EU Agrees on Cybersecurity Laws to Protect Financial Sector

EU vote

The European Parliament, the Council of the European Union and the European member states voted to pass two important pieces of legislation that will tighten cybersecurity requirements for firms to reduce the risks of cyber attacks. 

On Wednesday (May 11), the EU Parliament and the Council reached a provisional agreement on the Digital Operational Resilience Act (DORA), and even though the deal still needs to be approved in plenary session; this is normally seen as a formality once there is political consensus. 

“The new legislation will make sure that banks, insurers and financial institutions in the European Union are better equipped to prevent, detect and resolve digital operational risks and disruptions,” said MEP Alfred Sant in a press release

DORA sets uniform requirements for the security of network and information systems of companies in the financial sector, as well as critical third parties that provide information and communications technology (ICT) services. This means that cloud platforms such as Microsoft, Google or Amazon will have to comply with this bill.

DORA also creates a regulatory framework on digital operational resilience, mandating that all firms ensure they can withstand, respond to and recover from all types of ICT-related disruptions and threats. The core aim is to prevent and mitigate cyber threats. 

Cloud providers and other critical third-country ICT service providers, such as data analytic services, will need to establish a subsidiary within the EU. This is to ensure proper oversight, according to the EU Parliament press release. Under the new rules, the European Supervisory Authorities (ESAs) will be authorized to access critical ICT third-party service providers directly — and sanction them if necessary.  

DORA partially covers the same risks addressed by the other cybersecurity law approved Friday (May 13), the Network and Information Security (NIS) directive.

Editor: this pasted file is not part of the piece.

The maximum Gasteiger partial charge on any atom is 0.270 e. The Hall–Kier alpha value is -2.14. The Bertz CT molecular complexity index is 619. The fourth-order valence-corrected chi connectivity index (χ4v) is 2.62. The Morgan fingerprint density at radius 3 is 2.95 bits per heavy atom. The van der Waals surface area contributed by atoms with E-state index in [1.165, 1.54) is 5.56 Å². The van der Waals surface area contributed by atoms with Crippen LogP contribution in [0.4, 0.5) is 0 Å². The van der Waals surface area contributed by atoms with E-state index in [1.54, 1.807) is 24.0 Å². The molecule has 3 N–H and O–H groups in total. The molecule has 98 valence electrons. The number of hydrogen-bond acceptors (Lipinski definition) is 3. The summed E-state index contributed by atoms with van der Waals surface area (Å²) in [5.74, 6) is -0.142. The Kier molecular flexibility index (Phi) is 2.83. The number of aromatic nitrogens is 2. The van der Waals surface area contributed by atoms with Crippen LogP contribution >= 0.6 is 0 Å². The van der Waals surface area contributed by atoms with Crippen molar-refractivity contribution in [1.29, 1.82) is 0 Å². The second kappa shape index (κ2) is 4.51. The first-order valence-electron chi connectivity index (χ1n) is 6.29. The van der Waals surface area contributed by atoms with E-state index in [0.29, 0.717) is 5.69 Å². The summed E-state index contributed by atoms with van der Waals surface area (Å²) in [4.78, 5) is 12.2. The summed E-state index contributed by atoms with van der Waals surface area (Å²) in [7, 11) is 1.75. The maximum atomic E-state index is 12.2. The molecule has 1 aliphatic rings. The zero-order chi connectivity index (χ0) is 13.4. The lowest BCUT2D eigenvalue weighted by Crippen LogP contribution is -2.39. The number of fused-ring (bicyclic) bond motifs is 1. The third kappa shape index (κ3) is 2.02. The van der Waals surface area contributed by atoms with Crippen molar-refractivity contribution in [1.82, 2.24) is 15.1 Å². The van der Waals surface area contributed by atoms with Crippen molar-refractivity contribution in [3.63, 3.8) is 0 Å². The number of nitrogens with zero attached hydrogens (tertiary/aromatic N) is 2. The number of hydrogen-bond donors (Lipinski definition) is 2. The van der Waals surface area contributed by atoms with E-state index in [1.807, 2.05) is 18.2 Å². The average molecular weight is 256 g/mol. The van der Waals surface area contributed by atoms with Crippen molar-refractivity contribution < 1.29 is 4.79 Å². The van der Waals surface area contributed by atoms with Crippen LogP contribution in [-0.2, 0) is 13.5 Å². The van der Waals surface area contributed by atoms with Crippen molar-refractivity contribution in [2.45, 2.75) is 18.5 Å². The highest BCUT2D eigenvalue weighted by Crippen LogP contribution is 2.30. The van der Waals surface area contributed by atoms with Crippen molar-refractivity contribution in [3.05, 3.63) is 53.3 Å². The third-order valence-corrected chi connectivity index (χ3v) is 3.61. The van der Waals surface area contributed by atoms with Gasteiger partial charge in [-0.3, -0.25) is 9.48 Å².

The main difference is that DORA applies to financial services and critical third-country ICT providers, while the NIS directive applies to most firms and sectors. The provisional agreement shed a bit of light about the different rules on digital operational resilience that financial entities need to comply with. DORA builds on the NIS directive and addresses possible overlaps via a lex specialis exemption, meaning that in case of conflict between the provisions, DORA applies first. 

Companies will still have time to prepare their cybersecurity systems and compliance departments as these rules will only go into effect after 24 months. 

Read more: EU Oversight of Microsoft, Amazon Cloud Business Goes Beyond Antitrust 

On Friday (May 13), the European Parliament and the EU member states also reached a political agreement on the NIS 2 Directive, measures for a high common level of cybersecurity across the union. The NIS 2 Directive also strengthens cybersecurity requirements imposed on the companies, addresses the security of supply chains and supplier relationships and introduces accountability of top management for non-compliance with the cybersecurity obligations. 

The NIS 2 Directive now covers medium and large entities from more sectors that are critical for the EU, including providers of public electronic communications services, digital services, waste water and waste management, manufacturing of critical products, postal and courier services and public administration, both at the central and regional levels. 

Like DORA, this political agreement is now subject to formal approval. Once approval is granted, European member states will have 21 months to work it into national law.

See also: EU to Boost Cybersecurity Rules as Risk of Cyberattacks Looms